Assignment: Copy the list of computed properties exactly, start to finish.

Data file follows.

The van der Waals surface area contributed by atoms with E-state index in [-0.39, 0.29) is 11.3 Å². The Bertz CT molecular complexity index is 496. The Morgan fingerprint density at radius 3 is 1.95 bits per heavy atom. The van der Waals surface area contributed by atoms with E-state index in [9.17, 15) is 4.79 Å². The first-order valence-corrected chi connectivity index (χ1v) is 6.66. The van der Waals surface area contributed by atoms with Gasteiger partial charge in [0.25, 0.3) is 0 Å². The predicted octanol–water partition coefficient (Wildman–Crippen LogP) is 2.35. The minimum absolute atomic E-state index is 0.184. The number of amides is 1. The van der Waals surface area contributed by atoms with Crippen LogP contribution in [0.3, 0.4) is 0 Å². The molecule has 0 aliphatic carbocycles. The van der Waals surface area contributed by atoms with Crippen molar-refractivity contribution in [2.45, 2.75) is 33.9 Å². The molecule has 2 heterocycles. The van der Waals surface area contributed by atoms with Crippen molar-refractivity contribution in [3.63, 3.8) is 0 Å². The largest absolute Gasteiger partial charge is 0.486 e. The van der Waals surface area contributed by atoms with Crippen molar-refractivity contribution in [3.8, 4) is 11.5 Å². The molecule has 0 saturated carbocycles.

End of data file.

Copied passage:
The van der Waals surface area contributed by atoms with E-state index in [-0.39, 0.29) is 11.3 Å². The Bertz CT molecular complexity index is 496. The Morgan fingerprint density at radius 3 is 1.95 bits per heavy atom. The van der Waals surface area contributed by atoms with E-state index in [9.17, 15) is 4.79 Å². The first-order valence-corrected chi connectivity index (χ1v) is 6.66. The van der Waals surface area contributed by atoms with Gasteiger partial charge in [0.25, 0.3) is 0 Å². The predicted octanol–water partition coefficient (Wildman–Crippen LogP) is 2.35. The minimum absolute atomic E-state index is 0.184. The number of amides is 1. The van der Waals surface area contributed by atoms with Crippen LogP contribution in [0.3, 0.4) is 0 Å². The molecule has 0 aliphatic carbocycles. The van der Waals surface area contributed by atoms with Crippen molar-refractivity contribution in [2.45, 2.75) is 33.9 Å². The molecule has 2 heterocycles. The van der Waals surface area contributed by atoms with Crippen molar-refractivity contribution in [3.63, 3.8) is 0 Å². The largest absolute Gasteiger partial charge is 0.486 e. The van der Waals surface area contributed by atoms with Crippen molar-refractivity contribution in [3.8, 4) is 11.5 Å². The molecule has 0 saturated carbocycles.